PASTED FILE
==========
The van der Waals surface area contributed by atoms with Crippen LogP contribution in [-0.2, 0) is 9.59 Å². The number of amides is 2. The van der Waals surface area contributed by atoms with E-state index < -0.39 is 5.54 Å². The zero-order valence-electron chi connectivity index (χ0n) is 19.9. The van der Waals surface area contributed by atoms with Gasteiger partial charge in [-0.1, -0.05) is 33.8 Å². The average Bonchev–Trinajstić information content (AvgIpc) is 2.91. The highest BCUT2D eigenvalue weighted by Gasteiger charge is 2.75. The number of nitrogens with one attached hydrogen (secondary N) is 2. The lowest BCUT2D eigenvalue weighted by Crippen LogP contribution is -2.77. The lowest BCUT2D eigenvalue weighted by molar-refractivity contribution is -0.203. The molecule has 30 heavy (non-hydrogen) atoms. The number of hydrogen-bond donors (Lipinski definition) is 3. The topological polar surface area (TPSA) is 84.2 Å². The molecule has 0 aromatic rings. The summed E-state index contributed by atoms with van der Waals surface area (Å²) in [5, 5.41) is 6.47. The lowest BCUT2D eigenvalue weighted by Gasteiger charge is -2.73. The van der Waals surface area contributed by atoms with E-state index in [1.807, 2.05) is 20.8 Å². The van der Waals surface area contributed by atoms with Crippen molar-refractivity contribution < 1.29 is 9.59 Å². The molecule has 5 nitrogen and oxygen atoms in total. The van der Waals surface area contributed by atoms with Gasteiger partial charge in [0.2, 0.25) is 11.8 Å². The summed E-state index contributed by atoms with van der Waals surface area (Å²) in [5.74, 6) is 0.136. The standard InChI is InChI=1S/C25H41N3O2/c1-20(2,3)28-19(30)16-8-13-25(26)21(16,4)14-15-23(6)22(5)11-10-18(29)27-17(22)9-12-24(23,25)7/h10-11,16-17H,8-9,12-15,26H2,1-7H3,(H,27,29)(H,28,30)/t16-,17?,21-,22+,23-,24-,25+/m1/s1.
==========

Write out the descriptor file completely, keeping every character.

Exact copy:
The van der Waals surface area contributed by atoms with Crippen LogP contribution in [-0.2, 0) is 9.59 Å². The number of amides is 2. The van der Waals surface area contributed by atoms with E-state index < -0.39 is 5.54 Å². The zero-order valence-electron chi connectivity index (χ0n) is 19.9. The van der Waals surface area contributed by atoms with Gasteiger partial charge in [-0.1, -0.05) is 33.8 Å². The average Bonchev–Trinajstić information content (AvgIpc) is 2.91. The highest BCUT2D eigenvalue weighted by Gasteiger charge is 2.75. The number of nitrogens with one attached hydrogen (secondary N) is 2. The lowest BCUT2D eigenvalue weighted by Crippen LogP contribution is -2.77. The lowest BCUT2D eigenvalue weighted by molar-refractivity contribution is -0.203. The molecule has 30 heavy (non-hydrogen) atoms. The number of hydrogen-bond donors (Lipinski definition) is 3. The topological polar surface area (TPSA) is 84.2 Å². The molecule has 0 aromatic rings. The summed E-state index contributed by atoms with van der Waals surface area (Å²) in [5, 5.41) is 6.47. The lowest BCUT2D eigenvalue weighted by Gasteiger charge is -2.73. The van der Waals surface area contributed by atoms with E-state index in [1.807, 2.05) is 20.8 Å². The van der Waals surface area contributed by atoms with Crippen molar-refractivity contribution < 1.29 is 9.59 Å². The molecule has 5 nitrogen and oxygen atoms in total. The van der Waals surface area contributed by atoms with Gasteiger partial charge in [0.2, 0.25) is 11.8 Å². The summed E-state index contributed by atoms with van der Waals surface area (Å²) in [5.74, 6) is 0.136. The standard InChI is InChI=1S/C25H41N3O2/c1-20(2,3)28-19(30)16-8-13-25(26)21(16,4)14-15-23(6)22(5)11-10-18(29)27-17(22)9-12-24(23,25)7/h10-11,16-17H,8-9,12-15,26H2,1-7H3,(H,27,29)(H,28,30)/t16-,17?,21-,22+,23-,24-,25+/m1/s1.